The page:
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Music of India

When I was an undergraduate student studying music, I became very interested in music from India.


Digital copy of map of India, from Library of Congress Geography and Map Division.

Though I did not know how to play a plucked instrument very well, I enjoyed the sound of the sitar. And, whenever I heard someone playing a set of small hand drums called the tabla, I thought about the amount of training and years of practice the player must have had. Traditionally, musicians who play tabla must first be able to speak the sounds that their hands will play. You can imagine how difficult this is for complex or fast-paced pieces of music. Talk about tongue-tied!

This concept of learning to speak a melodic or rhythmic line of music before you play it is familiar to many musicians. Often, after singing a phrase of music, something between our right brain and left brain cooperates. Suddenly, we play it perfectly! I wonder how that works.

Recently, fellow blog author Katie Rodda wrote a post about the variety of world music scores and books available from the NLS music collection. Maybe her post subconsciously influenced me to remember my forgotten love of music from India.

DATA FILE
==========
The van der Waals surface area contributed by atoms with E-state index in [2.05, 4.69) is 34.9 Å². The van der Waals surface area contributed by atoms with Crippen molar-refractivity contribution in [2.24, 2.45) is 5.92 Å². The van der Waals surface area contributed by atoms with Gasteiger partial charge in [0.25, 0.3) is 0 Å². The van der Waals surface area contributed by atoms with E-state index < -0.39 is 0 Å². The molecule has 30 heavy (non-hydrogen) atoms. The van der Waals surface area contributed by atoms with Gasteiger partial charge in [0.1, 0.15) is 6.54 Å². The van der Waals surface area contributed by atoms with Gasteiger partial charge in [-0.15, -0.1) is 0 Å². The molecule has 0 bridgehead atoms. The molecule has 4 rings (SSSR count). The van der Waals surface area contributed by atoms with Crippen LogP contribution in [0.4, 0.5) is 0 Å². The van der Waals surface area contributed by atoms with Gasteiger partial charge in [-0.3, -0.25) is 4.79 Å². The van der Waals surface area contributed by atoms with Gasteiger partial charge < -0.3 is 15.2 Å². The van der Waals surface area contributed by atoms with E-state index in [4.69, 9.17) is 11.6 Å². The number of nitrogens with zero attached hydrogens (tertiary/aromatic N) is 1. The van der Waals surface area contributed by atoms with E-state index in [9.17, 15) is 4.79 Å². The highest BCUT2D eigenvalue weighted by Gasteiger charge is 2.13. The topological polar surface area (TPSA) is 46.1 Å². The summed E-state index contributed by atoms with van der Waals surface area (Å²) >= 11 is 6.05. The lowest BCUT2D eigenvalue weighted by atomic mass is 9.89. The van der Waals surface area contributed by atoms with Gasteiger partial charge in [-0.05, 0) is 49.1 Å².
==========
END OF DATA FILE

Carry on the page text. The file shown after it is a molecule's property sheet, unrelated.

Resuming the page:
To get you started learning more about one of my favorite types of music, I’ve compiled a condensed list of NLS music collection recordings. Where appropriate, I’ve included a description of the book, which comes from our online catalog. Please enjoy:

The Exotic Sounds of India, by Ravi Shankar, DBM00300
“Ravi Shankar, who introduced the sitar to rock musicians, explains and performs the intricate music of his country.”

Indian Music and Bach, I: The Non-Ornamental uses of Ornamentation ; and Indian Music and Bach,II: The Spirit and the Letter of Musical Embellishment, by Rosalyn Tureck, DBM00035 and DBM00041
“Rosalyn Tureck discusses ornamentation in the music of early composers. Jon Higgins demonstrates the importance of ornamentation in the classical music of south India, describing its relationship to the Western tradition.”

Music of the Orient: Introduction to Primitive Music, by Dr. John Greenway, DBM00394
“Designed by the University of Colorado Extension Division for the students studying ethnomusicology, [this recording] analyzes the theoretical system of the Indian raga in terms of melodic and rhythmic formulas, and the music’s relation to specific gods, events, and seasons. [It] emphasizes the importance of animistic rites and festivals to Balinese music. Examples [are] played by a gamelan orchestra.”

Spotlight on Bismillah Khan: Hindustani Composer Explores Modern India’s Musical Heritage, DBM00313
“[This recording] discusses the art, daily life, and music of Bismillah Khan, exponent of India’s subtle and complex music played on the shannai, a double reed instrument.”

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